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Wednesday, November 14, 2012

With the 2012 presidential election now a little more than a week behind us, I find myself particularly proud of the voting record in the Weld household.

It was a split vote. In short, my wife and I did not make the same choice for president. I suppose it's not the split decision that I'm particularly proud of, but more the fact that we were able to disagree on such amicable and respectful terms.

In doing so, I think we taught our children an extremely valuable lesson -- that not only is it OK to disagree on political matters, but that it's possible to do so without estranging or belittling anyone who holds a differing view.

That's an idea that is all too often lost in the modern national discourse of American politics. More often than not, we are completely entrenched with our own partisanship, viewing any argument or victory by the "other" side as treacherous.

This state of affairs has been evident across the national blogosphere in the days since the election, with many decrying the results as the end of America as we know it. One Facebook poster called the election results "tragic." Another voiced hope that perhaps the Mayans were right, and that the world will come to an end by the end of the year. Most recently, thousands of people have been signing petitions calling for their states to secede from the union.

And make no mistake -- had the other guy won, the same thing would have happened. Social media would still have been overtaken by the spirit of incredulity, with countless posts foretelling the impending doom for our nation.

It's probably a good idea not to take anything posted on social media too seriously immediately after an election. It's kind of like going on a sports team's Internet message board in the hours after a big loss -- nobody makes any sense. It's just a collective wailing and gnashing of teeth.

So I will give the Facebook posters in my news feed a break. Everyone deserves a chance to vent, I suppose.

But calling for secession? Really? C'mon.

I think a lot of folks get way too emotionally vested in the outcome of elections. I wrote once before that Americans have come to follow politics the way they do sports teams. We pick a side, and then cheer when our team wins and cry when they lose. And our allegiances have much less to do with observable facts and truths than we would like to believe.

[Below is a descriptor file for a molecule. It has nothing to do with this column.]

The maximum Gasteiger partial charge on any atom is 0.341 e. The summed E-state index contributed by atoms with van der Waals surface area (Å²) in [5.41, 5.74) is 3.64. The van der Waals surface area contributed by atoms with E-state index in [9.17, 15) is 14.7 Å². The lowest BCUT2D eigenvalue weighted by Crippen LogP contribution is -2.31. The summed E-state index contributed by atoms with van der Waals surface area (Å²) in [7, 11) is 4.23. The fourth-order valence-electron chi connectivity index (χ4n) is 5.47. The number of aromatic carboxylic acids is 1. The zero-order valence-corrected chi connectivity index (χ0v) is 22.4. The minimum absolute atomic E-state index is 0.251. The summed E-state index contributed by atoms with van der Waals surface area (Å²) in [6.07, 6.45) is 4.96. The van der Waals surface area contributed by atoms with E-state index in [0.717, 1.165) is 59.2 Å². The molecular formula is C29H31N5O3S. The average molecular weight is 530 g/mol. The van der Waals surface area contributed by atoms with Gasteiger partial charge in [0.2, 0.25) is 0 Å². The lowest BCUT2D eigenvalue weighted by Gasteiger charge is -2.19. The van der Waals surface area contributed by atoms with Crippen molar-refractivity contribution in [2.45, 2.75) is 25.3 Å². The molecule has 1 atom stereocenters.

Here's the thing: The election was important. There's no doubt about that. But when it comes down to it, the person sitting behind the desk in the Oval Office has much less to do with our day-to-day lives than we think. For instance, the things that concern me on a day-to-day basis are things like making plans for Thanksgiving, buying groceries for the week, figuring out what we're going to have for dinner, getting my kids to quiz bowl practice, planning news content for each day's newspaper, watching junior high and elementary school basketball games, and figuring out when we're going to put up Christmas decorations. The president of the United States has no say over any of that.

In other words, if your guy won the election, or if your guy lost, it's probably not as important as you think.

And even if we did elect a dud, it's not like it would be the first time it has ever happened. We've had 57 presidential elections in our nation's history, and it's a near statistical certainty that America got it wrong more than a few times. Yet we have always survived.

And I believe America always will survive. We are a nation that survived a Civil War and two World Wars. We survived eras when women were treated as second-class citizens and blacks were treated as property. We persevered through an Industrial Revolution and a Great Depression.

In short, there are far more tragic things that could befall our country than the guy we like losing an election.

We spend a lot of time in this country clamoring for our elected leaders to seek compromise and take action in the best interests of our nation. But if we, as citizens, can't figure out a way to accept election results without throwing temper tantrums and going completely insane whenever our guy loses, I don't know how we can expect anyone in Washington to embrace the spirit of bipartisanship. If we can't figure out a way to discuss the challenges facing our country in a respectful and amicable way, I don't know how we can ever expect to solve anything.


Andy Weld
Andy Weld is editor of the Blytheville Courier News.
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